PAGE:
Building positive rapport with customers is crucial for any company, especially in the age of social media where someone can share a rave review – as well as an unfavorable one – to the masses with the click of a button. You must actively work with your public relations team to share out pertinent information to customers in a timely fashion.

Social media is one of the quickest and most effective ways to reach key audiences, but it comes with the expectation that your company must also respond quickly to inquiries from the public, including those who may not be happy with the company. Anticipate common questions and concerns based on previous interactions but also common sense. For example, if you launched a new initiative, it may take time for people to fully understand its objectives, and naturally questions will follow.

Journalists.

For the reporters that express interest in your company and who have invested time in covering your milestones, it’s important to be honest and straightforward about less than ideal news. It’s understandable that you may not be comfortable discussing negative news with the press, but ultimately in order to maintain transparency and an honest relationship with reporters, you have to make yourself available.

Look within your organization to identify the right person to speak with the media, which is something your public relations colleagues or partners can assist with. Most likely the best spokesperson will be someone who is already media trained and will understand the way press inquiries work. Even with that in mind, discussing potentially damaging news is a different animal, and requires further approval on messaging and a candid conversation with both internal and external partners to make sure everyone is prepared for the worst-case scenario. Be sure to be realistic based on the media inquiries at hand; if your pick for an ideal company representative has never been in front of a camera or on a live program, now is not the time to test their skills.

Obviously, you will not always be lucky enough to prepare for a crisis before it strikes. For news that you are privy to in advance, whether it be missed revenues, downsizing, or another issue, take ample time to formulate a communications plan that clearly outlines the role of reach team member (from both your company and your agency partners), correct messaging, and a spokesperson that is ready to address all issues tactfully. After you’ve made it through to the other side of a crisis, be sure to review your process and address what went well and what could be improved. Getting your crisis communications plan organized ahead of time can make the process smoother for all involved .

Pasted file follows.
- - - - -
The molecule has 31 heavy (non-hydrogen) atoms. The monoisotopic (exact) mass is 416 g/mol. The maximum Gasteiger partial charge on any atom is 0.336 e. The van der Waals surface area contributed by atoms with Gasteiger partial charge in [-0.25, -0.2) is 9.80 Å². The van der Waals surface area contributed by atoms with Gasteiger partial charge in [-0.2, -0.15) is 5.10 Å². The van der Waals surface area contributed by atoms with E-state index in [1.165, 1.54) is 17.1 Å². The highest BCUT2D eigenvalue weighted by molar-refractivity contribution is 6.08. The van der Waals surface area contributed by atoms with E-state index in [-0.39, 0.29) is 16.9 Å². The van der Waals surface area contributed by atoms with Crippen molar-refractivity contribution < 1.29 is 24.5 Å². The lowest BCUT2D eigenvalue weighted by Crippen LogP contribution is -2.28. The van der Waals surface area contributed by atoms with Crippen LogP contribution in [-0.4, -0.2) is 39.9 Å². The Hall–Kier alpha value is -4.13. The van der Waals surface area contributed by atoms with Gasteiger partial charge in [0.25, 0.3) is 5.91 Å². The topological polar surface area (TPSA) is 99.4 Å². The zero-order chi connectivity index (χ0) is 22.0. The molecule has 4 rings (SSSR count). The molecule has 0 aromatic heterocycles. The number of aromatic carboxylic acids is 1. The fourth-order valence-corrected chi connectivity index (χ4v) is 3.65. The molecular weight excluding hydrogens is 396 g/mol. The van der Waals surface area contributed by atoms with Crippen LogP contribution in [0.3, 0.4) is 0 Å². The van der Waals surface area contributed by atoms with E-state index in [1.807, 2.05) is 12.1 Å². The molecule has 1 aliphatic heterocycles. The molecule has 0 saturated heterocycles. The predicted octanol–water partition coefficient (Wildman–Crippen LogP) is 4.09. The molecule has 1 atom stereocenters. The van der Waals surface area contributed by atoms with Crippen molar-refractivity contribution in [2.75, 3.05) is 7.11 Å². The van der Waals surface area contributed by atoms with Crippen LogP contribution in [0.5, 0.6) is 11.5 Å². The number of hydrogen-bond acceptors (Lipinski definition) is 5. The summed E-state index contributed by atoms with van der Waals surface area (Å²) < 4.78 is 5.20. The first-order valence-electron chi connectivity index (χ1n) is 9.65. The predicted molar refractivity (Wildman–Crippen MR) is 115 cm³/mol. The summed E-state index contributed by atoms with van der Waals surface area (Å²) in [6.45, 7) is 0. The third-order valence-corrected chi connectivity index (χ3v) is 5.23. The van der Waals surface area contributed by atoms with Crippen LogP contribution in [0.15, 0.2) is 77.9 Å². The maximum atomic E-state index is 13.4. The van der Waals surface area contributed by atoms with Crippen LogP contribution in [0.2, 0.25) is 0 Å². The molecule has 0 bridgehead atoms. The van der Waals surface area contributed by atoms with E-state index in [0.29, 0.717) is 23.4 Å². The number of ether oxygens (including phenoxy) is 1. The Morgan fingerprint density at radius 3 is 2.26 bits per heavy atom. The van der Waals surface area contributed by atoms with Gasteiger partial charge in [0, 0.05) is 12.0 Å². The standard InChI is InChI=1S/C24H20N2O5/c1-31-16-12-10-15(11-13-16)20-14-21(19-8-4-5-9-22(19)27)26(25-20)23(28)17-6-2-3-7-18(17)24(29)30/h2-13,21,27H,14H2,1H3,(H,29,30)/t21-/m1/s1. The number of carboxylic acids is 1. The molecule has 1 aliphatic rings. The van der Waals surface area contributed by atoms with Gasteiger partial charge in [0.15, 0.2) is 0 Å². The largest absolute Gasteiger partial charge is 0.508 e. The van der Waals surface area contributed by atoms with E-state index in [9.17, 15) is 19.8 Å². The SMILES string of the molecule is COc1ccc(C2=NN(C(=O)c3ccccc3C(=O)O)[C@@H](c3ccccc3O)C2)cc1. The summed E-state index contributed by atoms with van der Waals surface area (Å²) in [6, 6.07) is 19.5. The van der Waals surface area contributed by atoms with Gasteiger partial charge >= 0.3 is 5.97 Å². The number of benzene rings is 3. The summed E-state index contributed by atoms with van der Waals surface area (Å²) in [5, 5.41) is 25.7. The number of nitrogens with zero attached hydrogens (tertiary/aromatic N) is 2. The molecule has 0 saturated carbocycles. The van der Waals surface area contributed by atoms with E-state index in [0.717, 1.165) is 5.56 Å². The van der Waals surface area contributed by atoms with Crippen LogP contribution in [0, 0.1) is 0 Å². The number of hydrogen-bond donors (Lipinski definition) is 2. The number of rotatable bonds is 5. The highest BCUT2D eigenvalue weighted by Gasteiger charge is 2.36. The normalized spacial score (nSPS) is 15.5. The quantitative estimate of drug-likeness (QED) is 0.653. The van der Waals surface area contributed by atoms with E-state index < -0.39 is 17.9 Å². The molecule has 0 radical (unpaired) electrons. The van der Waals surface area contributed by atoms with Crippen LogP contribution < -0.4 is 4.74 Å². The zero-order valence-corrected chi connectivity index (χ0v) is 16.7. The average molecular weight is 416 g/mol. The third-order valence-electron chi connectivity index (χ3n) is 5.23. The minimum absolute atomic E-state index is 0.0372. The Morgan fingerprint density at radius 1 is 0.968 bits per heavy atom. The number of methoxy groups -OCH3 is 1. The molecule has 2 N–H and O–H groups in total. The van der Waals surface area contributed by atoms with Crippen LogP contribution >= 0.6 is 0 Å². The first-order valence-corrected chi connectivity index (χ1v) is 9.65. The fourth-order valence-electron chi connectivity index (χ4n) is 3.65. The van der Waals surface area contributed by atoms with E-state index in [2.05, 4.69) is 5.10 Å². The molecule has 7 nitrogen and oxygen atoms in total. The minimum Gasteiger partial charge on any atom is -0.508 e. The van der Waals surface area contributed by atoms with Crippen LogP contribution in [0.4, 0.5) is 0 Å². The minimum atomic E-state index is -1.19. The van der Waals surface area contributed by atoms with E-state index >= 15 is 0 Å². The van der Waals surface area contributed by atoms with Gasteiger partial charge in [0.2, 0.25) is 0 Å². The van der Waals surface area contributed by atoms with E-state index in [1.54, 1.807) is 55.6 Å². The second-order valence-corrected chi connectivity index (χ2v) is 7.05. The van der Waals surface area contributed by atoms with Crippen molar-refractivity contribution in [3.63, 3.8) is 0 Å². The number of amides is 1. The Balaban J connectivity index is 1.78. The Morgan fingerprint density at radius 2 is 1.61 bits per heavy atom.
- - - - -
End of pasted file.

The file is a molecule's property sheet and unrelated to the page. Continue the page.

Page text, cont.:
FischTank media coverage generates ROI

***This blog post originally appeared on CommProBiz***

Whether potential clients or companies we’ve already partnered with, at some point comes the question:

“How do we measure success?”

“What is the ROI for media exposure?”

“Is this working?”

These are fair questions that must be asked, and the answer is the same every time – your ROI depends on your objective. Some organizations retain PR and Marketing firms because they’re looking to achieve some form of conversion, such as a sale or new business lead. Others do so because they seek to use media placements as content for some marketing function, perhaps as signage at a trade show, or as a marketing/sales touchpoint like an e-mail blast. Others evaluate media relations efforts for the SEO and online marketing value they bring, especially when a hyperlink is included.

The point is, each company and organization that retains a firm like ours should know exactly what their objective is prior to engaging, or at least let that become a focal point for strategy discussion.